U.S. DOT Wants to Show America How to Heal Divides Left By Urban Highways

Highway destruction in reverse: U.S. DOT used the teardown of Milwaukee’s Park East Freeway, shown here mid-demolition, to illustrate its “Every Place Counts” initiative. Photo: Milwaukee Department of City Development via CNU

Transportation Secretary Anthony Foxx opened up earlier this spring in a refreshingly personal speech about how highway construction in American cities isolated many neighborhoods — especially black neighborhoods — and cut people off from economic opportunity. Now U.S. DOT is following up with an effort to demonstrate how those wrongs can be righted.

Yesterday the agency announced the Every Place Counts Design Challenge, which asks cities to submit proposals for “reconnecting” communities “bifurcated” by transportation infrastructure. U.S. DOT will select four cities from different regions of the country where the agency will lead workshops to advance the winning ideas. (The deadline to apply is June 3, but the agency wants notification of intent to apply by May 20.)

In its announcement, U.S. DOT doesn’t go into a lot of detail about what types of projects it’s looking for. However, the agency chose some highly suggestive images to illustrate the initiative. One photo shows a highway cap over Interstate 70 in Columbus, Ohio, not the most groundbreaking project. Another shows Milwaukee’s Park East Freeway, mid-demolition, a rare 100-percent intentional highway teardown. And the third shows Portland’s Tom McCall Waterfront Park, which was made possible by another freeway teardown — the removal of Harbor Drive.

Too often, when city residents build momentum to heal the damage caused by urban freeways, the state DOT shoots it down. This could be an opportunity to get different levels of government on the same page and move forward with some really bold ideas.

35 thoughts on U.S. DOT Wants to Show America How to Heal Divides Left By Urban Highways

  1. This much. In the biography of Robert Moses called “Power Broker” by Robert Caro, there is a section about the unsuccessful protests against Cross Bronx that exemplifies the contempt in which he held people.

  2. he wasn’t a monster…he just had a different view of planning that appeared to be auto-centric

  3. No, he was a monster. This is Robert Caro, reflecting on Robert Moses:

    “Did I think in that moment of Robert Moses’ racism — unashamed, unapologetic? Convinced that African-Americans were inherently “dirty,” and that they don’t like cold water (“They simply didn’t like swimming unless it was red hot,” he explained to me confidentially one day), he kept the water temperature deliberately frigid in pools, like the ones at Jones Beach and Thomas Jefferson Park in Manhattan, that he didn’t want them to use. Did I think of the bridges he built that embodied racism in concrete? When he opened his Long Island parks during the 1930s, the only way for many poor people, particularly poor people of color, to reach them was by bus, so he built bridges over his parkways too low for buses to pass. Or of the “slum clearance” projects he built that seemingly created new slums as fast he was clearing the old, or of the public housing he placed in locations that cemented the division of New York by race and class? Did I think in that moment of the more than half a million people he dispossessed for his projects and expressways, using methods that led one observer to say that “he hounded them out like cattle”? Did I think of how he systematically starved New York’s subways and commuter lines for decades and blocked proposals to build new ones, exacerbating the region’s dependence on the automobile? ”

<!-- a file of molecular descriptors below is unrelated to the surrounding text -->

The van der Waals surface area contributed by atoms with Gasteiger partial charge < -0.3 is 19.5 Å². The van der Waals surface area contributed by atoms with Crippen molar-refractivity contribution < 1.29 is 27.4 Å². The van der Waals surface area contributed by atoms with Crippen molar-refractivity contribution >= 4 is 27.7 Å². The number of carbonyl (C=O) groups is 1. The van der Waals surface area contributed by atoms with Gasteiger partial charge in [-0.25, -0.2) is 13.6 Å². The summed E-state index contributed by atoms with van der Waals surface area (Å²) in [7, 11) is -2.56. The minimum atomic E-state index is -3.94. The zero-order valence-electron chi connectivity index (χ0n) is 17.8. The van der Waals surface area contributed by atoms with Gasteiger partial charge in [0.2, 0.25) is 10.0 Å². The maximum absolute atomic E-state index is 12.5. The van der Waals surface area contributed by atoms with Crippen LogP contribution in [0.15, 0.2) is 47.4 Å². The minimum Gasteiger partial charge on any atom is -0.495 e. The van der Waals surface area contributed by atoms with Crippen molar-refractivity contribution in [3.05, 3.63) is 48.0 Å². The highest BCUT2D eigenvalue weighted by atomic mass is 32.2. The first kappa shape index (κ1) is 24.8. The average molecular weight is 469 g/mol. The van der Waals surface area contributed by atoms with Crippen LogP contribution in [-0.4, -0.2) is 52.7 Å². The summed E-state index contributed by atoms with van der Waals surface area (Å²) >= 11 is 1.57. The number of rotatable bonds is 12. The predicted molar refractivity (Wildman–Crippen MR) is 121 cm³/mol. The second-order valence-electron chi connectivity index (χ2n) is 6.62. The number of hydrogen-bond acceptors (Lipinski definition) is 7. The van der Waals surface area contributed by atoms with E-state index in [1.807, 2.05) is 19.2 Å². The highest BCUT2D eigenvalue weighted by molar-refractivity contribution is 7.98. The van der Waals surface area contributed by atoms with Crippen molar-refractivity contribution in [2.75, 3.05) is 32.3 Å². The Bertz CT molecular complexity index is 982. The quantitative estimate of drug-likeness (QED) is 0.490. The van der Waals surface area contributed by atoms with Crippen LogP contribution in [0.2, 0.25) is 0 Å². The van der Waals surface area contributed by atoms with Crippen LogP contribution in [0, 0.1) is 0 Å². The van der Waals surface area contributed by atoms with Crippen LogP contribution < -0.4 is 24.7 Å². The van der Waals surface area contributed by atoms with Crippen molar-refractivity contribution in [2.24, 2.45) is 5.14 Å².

4. Oh please yes. Cap the damn thing and build housing and parks atop the below grade sections (which accounts for most of it). Great opportunity because of its proximity to the core of NYC and well served by mass transit.

  5. It wasn’t just blacks he dispossessed. By the 1980s, thanks in large part to his expressways and the systematic destruction of NYC’s mass transit, many good jobs relocated to office parks in Long Island. Many of these jobs were in science, research, or engineering. NYC at the time still had the best science high schools but the graduates of those schools were forced to either be underemployed, or buy a car and drive to work. I wonder how many people ended up with a lackluster career on account of this? Remember the families of quite a few of these students were poor. They certainly didn’t have money to buy junior a car to get to his first job. Not to mention it makes no sense having a potentially very valuable asset to society engage daily in the single most dangerous activity people regularly do, or to waste their time doing something totally pointless like piloting an auto.

    The sad part here is given his enormous power, had he used it for good he would single-handedly stopped the decline of NYC in the 1960s and 1970s. “White flight” is something which just never needed to happen.

  6. I agree with a tunnel but as a resident of the area I am opposed to retaining an elevated roadway atop new buildings. Reduce the surface running Bruckner to a two-lane Blvd each way with BRT, protected bicycle lanes, new public spaces and mixed use buildings from Port Morris to the Hutch River. The underground expressway could assume the extra capacity for thru-traffic.

    I also feel that the Bruckner Expressway should be submerged in Soundview and Castle Hill as well. The at-grade sections are worse than the elevated area because you reduce the number of connections.

    I would also mostly bury the interchange where the Bruckner and Bronx River Parkway meet, which is a huge burden on the mostly walking/mass transit taking population.

  7. I have looked at a burial extending towards the interchange with the BRP, and very much like that idea of uncovering the mouth of that river.